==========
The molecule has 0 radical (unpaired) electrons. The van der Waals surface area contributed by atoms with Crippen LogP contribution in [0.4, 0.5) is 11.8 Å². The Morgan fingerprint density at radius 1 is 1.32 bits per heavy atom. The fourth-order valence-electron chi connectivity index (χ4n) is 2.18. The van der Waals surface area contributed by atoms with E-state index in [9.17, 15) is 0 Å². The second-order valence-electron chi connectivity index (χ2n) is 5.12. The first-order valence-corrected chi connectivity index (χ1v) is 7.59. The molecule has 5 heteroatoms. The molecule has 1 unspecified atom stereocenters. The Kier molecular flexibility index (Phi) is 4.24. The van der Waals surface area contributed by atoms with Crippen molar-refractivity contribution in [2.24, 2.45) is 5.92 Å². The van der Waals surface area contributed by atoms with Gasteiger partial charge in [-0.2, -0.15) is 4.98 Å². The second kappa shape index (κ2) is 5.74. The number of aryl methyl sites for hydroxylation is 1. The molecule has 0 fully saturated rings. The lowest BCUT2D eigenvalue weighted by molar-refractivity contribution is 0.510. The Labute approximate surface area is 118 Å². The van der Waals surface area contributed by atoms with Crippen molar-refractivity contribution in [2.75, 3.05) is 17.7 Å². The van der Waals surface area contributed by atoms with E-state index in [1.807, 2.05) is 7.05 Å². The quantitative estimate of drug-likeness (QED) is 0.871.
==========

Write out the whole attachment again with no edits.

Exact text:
The molecule has 0 radical (unpaired) electrons. The van der Waals surface area contributed by atoms with Crippen LogP contribution in [0.4, 0.5) is 11.8 Å². The Morgan fingerprint density at radius 1 is 1.32 bits per heavy atom. The fourth-order valence-electron chi connectivity index (χ4n) is 2.18. The van der Waals surface area contributed by atoms with E-state index in [9.17, 15) is 0 Å². The second-order valence-electron chi connectivity index (χ2n) is 5.12. The first-order valence-corrected chi connectivity index (χ1v) is 7.59. The molecule has 5 heteroatoms. The molecule has 1 unspecified atom stereocenters. The Kier molecular flexibility index (Phi) is 4.24. The van der Waals surface area contributed by atoms with Crippen molar-refractivity contribution in [2.24, 2.45) is 5.92 Å². The van der Waals surface area contributed by atoms with Gasteiger partial charge in [-0.2, -0.15) is 4.98 Å². The second kappa shape index (κ2) is 5.74. The number of aryl methyl sites for hydroxylation is 1. The molecule has 0 fully saturated rings. The lowest BCUT2D eigenvalue weighted by molar-refractivity contribution is 0.510. The Labute approximate surface area is 118 Å². The van der Waals surface area contributed by atoms with Crippen molar-refractivity contribution in [2.75, 3.05) is 17.7 Å². The van der Waals surface area contributed by atoms with E-state index in [1.807, 2.05) is 7.05 Å². The quantitative estimate of drug-likeness (QED) is 0.871.